7 FLOSSING FACTS YOU NEED TO KNOW…
Twenty-seven per cent of us lies about how often we floss.
The reason is fairly simple: People don’t like to floss. In fact, they’d rather wash dishes, clean a toilet. But when you consider that flossing helps prevent gum disease and cavities and not flossing is the leading cause of tooth loss in adults, it makes you wonder why more people don’t do it.
Dental floss is a cord of thin filaments used to remove food and dental plaque from between teeth in areas a toothbrush is unable to reach.
Here are 7 facts you need to know about flossing:
1. Maybe you’re too tired at the end of the day to bother with flossing. Yet, it doesn’t really matter when you do it. The most important thing is to just do it—once a day. Whether you floss before or after you brush doesn’t much matter, either.
2. Here’s a no-brainer tip for easy flossing: Try storing floss in your car, in your bag or in your office drawer—then break it out when you have time (just don’t floss in public—your friends and coworkers will thank you). There’s no need to floss in front of a mirror, either. (And there’s no need for an excuse if you keep the floss handy and within reach!)
3. Flossing removes plaque from areas between your teeth that your toothbrush can’t reach. If this plaque is not removed, it can eventually harden into calculus or tartar, leading to gum disease. There’s also evidence that periodontal bacteria can attach to the fatty plaques in blood vessels and set off an inflammatory process, which can lead to a heart attack or stroke. Other research has shown that infections in the mouth may be associated with diabetes, pneumonia and other health problems.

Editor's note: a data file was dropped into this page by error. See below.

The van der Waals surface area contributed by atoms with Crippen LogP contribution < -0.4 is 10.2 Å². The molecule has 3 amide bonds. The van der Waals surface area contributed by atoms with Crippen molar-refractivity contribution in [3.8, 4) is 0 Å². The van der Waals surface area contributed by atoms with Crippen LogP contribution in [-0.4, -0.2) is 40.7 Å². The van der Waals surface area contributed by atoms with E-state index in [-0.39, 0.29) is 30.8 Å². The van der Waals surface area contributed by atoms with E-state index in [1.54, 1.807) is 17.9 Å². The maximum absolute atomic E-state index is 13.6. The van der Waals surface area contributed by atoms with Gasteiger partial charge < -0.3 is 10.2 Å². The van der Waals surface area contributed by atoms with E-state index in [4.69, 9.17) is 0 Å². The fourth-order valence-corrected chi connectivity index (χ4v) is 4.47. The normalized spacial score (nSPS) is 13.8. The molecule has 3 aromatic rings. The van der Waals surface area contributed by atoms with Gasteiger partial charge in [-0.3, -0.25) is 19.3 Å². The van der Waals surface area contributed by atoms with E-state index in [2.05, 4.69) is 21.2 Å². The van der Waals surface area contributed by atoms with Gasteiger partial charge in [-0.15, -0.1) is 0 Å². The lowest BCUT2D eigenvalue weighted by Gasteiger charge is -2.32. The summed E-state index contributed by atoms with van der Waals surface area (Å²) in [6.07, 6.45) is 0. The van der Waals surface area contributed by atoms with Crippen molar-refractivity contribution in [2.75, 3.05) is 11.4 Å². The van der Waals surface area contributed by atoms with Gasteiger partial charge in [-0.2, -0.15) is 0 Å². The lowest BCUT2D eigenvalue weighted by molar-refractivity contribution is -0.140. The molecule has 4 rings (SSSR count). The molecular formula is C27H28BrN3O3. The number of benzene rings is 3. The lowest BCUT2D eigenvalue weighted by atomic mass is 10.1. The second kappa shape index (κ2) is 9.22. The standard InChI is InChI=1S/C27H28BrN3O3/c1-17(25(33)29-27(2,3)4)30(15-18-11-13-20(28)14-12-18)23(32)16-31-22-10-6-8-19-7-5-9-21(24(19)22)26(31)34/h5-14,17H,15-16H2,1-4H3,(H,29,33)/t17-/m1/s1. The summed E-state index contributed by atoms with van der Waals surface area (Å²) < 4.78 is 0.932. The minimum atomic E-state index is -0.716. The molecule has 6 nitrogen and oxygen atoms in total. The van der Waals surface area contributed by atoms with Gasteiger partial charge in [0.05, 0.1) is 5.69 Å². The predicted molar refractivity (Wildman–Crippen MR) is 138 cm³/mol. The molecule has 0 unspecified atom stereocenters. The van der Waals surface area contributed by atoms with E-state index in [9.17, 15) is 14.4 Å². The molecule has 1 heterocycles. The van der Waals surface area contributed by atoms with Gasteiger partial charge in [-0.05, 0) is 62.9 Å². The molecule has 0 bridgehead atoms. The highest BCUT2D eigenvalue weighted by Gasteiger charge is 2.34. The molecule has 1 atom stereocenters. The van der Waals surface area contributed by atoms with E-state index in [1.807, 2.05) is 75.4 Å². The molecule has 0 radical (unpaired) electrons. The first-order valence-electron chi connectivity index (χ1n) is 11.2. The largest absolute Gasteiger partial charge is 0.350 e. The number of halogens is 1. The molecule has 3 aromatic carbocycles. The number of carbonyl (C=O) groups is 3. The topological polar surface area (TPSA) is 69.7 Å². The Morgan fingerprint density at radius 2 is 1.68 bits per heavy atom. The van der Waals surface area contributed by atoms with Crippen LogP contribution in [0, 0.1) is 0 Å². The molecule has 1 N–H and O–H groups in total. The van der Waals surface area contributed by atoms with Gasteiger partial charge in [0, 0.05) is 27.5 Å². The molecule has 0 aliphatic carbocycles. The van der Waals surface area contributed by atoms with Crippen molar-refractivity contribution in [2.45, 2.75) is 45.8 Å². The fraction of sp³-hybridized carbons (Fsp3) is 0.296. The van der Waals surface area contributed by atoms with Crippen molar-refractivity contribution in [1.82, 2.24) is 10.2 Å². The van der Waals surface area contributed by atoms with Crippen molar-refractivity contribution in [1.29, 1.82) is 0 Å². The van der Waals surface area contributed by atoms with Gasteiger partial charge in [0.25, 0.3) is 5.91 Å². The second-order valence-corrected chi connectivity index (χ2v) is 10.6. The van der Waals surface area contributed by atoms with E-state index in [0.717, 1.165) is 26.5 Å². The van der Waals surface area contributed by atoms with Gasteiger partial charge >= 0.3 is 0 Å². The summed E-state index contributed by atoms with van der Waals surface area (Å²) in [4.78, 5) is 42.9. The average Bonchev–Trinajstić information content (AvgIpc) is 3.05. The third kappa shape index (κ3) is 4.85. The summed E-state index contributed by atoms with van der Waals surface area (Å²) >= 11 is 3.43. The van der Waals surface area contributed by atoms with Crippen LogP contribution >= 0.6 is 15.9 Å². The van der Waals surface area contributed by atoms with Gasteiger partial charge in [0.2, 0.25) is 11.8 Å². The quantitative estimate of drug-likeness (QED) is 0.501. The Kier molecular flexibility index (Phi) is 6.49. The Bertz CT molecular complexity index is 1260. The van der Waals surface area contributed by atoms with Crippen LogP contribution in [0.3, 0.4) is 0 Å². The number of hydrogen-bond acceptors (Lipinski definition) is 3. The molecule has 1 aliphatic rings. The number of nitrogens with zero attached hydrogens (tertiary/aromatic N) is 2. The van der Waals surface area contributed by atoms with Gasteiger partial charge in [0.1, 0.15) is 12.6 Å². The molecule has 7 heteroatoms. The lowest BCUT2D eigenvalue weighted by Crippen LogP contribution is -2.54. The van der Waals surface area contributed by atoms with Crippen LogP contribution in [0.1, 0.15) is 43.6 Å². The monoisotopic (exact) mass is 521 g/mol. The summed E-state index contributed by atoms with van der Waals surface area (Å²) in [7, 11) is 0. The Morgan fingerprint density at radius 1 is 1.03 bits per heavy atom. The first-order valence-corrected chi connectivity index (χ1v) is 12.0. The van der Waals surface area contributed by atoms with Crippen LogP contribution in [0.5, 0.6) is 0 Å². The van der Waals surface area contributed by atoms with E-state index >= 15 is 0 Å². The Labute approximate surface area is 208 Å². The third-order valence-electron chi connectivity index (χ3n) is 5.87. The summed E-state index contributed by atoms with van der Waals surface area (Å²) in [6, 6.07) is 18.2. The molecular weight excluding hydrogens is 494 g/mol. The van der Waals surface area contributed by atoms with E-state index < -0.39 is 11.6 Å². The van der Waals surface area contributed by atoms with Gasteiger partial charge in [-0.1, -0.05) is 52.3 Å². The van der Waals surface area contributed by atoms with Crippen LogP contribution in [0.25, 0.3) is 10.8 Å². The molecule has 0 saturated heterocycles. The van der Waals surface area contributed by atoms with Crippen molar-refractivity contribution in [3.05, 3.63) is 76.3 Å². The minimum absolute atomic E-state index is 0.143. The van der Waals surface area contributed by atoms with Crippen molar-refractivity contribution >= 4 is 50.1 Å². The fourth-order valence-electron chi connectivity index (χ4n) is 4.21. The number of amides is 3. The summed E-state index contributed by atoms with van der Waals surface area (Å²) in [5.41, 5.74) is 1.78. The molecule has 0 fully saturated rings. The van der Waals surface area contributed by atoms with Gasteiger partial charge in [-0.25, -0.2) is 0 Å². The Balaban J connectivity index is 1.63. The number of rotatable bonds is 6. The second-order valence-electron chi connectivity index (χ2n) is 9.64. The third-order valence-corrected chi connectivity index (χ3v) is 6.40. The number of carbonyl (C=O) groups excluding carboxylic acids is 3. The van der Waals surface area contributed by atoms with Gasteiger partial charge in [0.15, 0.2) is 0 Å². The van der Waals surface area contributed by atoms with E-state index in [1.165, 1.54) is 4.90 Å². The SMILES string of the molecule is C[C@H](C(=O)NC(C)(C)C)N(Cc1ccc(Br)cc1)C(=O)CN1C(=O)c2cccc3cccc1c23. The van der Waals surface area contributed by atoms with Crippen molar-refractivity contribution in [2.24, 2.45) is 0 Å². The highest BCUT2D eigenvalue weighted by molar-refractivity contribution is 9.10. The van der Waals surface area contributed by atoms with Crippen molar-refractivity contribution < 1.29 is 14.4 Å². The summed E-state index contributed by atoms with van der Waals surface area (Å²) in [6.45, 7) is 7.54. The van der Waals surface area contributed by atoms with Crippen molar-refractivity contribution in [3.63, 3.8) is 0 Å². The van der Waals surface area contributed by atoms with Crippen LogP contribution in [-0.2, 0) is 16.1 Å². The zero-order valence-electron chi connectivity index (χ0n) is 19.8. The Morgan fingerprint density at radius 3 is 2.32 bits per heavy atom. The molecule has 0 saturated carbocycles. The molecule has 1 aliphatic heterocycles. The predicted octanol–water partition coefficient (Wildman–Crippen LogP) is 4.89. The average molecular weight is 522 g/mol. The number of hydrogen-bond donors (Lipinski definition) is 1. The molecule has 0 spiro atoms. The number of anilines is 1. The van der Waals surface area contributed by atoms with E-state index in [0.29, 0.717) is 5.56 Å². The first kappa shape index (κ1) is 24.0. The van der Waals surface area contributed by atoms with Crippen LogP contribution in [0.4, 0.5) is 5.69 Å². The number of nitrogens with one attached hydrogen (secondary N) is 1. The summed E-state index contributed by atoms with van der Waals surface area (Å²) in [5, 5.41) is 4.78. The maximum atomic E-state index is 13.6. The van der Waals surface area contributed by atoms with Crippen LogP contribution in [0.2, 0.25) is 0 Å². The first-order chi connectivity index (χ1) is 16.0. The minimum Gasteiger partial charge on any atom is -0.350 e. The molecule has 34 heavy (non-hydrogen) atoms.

4. You need not use only dental floss to clean between your teeth. There are other options specifically made for the purpose, like pre-threaded flossers, tiny brushes that can reach between your teeth, pointed rubber tips or wooden plaque removers.
Waxed floss has a coating that makes it easier to get the floss between teeth that are tightly spaced together. Unwaxed floss isn’t coated, so it’s thinner and won’t have any flavouring. When buying a floss at the local supermarket or chemist, check if it is has wax coated or not. Make the right choice
5. Flossing should not be painful. It’s normal for it to be uncomfortable when you first start, but within a week or two, that discomfort should ease.
6. Be aware of flossing too hard—it could damage the tissue between your teeth. But don’t be too gentle either, which might not result in a complete job.
7. Children should start to floss as soon as they have two teeth that touch.
Clean between your tooth with a dental floss regularly.